2. They can be dependable.
  3. They know how to provide structure and clarity.
  4. They find a sense of purpose in their work.
  5. They believe their contributions make an impact.

In other words, a good team hinges more on its dynamics than on the individual capabilities of its members.

This discovery by Google underlines that a successful company doesn’t drive on experience alone.

A growth mindset, a willingness to learn from feedback, and the humility to recognize that there is always more to learn are also important.

For aviation innovation, this principle is especially pertinent for revolutionary projects that have a lot of potential for long-term growth, such as Bob’s baggage tracking system.

3. Nike’s vision: Believing in the destination of aviation innovation

Two runners in Nike gear, completing a race. Aviation innovation requires dedication and perseverance.
Nike has become synonymous with running — but it took them some time and a lot of team work to get there.

Philip Knight managed to set up a team of shoe fans that followed his vision of starting a running shoe company. But when Nike started out, running wasn’t really a thing.

“In fact, in 1965, running wasn’t even a sport. It wasn’t popular, it wasn’t unpopular — it just was. To go out for a three-mile run was something weirdos did, presumably to burn off manic energy. Running for pleasure, running for exercise, running for endorphins, running to live better and longer — these things were unheard of. People often went out of their way to mock runners. Drivers would slow down and honk their horns. “Get a horse!” they’d yell, throwing a beer or soda at the runner’s head. Johnson had been drenched by many a Pepsi. He wanted to change all this. He wanted to help all the oppressed runners of the world, to bring them into the light, enfold them in a community.”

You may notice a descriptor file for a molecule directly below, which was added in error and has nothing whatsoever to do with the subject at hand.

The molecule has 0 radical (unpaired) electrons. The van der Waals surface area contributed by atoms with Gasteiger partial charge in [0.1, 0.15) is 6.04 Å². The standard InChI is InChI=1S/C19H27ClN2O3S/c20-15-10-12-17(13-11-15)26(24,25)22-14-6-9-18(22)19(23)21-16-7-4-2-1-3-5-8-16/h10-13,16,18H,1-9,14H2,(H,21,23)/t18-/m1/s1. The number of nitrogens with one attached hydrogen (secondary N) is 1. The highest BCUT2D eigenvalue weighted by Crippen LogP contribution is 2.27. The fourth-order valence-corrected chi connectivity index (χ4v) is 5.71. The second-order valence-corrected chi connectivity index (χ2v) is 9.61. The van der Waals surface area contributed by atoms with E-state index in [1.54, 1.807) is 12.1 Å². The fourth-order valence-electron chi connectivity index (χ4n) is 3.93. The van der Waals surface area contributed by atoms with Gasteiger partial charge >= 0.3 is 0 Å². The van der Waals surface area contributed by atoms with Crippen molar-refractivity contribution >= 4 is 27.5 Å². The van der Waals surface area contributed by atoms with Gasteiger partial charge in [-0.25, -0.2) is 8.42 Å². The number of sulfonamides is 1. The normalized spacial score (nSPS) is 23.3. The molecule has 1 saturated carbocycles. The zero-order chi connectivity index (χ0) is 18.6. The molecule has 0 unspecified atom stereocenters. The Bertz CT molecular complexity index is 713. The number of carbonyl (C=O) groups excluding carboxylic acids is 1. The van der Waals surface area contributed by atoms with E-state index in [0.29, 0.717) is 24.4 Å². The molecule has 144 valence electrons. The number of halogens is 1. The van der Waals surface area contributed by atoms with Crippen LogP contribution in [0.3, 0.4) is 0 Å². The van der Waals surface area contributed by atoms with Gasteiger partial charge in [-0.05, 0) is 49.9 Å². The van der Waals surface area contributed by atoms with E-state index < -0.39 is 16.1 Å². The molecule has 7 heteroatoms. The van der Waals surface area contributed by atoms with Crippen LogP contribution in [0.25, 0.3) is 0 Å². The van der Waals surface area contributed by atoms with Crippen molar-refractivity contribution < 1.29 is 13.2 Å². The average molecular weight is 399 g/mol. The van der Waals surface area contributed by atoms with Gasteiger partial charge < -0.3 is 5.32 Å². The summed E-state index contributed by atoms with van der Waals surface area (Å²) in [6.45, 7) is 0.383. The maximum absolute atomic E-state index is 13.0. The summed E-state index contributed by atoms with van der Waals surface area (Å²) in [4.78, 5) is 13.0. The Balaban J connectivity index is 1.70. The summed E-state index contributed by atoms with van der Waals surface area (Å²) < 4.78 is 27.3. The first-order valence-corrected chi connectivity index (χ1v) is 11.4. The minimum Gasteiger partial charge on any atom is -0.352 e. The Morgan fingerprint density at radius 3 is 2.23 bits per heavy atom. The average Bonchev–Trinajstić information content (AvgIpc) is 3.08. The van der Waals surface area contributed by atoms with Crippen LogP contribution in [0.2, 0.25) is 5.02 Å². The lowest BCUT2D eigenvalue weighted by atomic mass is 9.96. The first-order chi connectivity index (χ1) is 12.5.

— Phil Knight, Shoe Dog: A Memoir by the Creator of Nike

Nike’s team was united by a belief in the potential of running.

In the same way, a successful aviation innovation team has to share a common belief in their mission.

Whether it’s enhancing passenger experience, improving operational efficiency, or revolutionizing baggage handling with solutions like TravelTag.

This shared vision is crucial for maintaining motivation and focus. Especially in an industry that is faced with so many challenges.

Driving innovation in this sector requires dedication and loyalty to the project that might borderline on what some might call “craziness”.

But in the end, the team’s success lies in this determination.

Working with a visionary, resilient, and collaborative spirit is essential for navigating the complexities of aviation.

How to chart your course in the aviation industry

Can the lessons from Airbnb, Google, and Nike serve as beacons to chart an innovative course in the aviation industry?

Their approaches definitely serve as reminders to keep an open mindset, focusing on your company’s specific needs instead of following the crowd.

Do you want to learn how we implement this mindset at Bob?

Book a free demo to learn more about TravelTag and our team, and find out how we are committed to driving change, enhancing passenger experience, and elevating the industry standard.

Get more information about Bluetooth baggage tracking solutions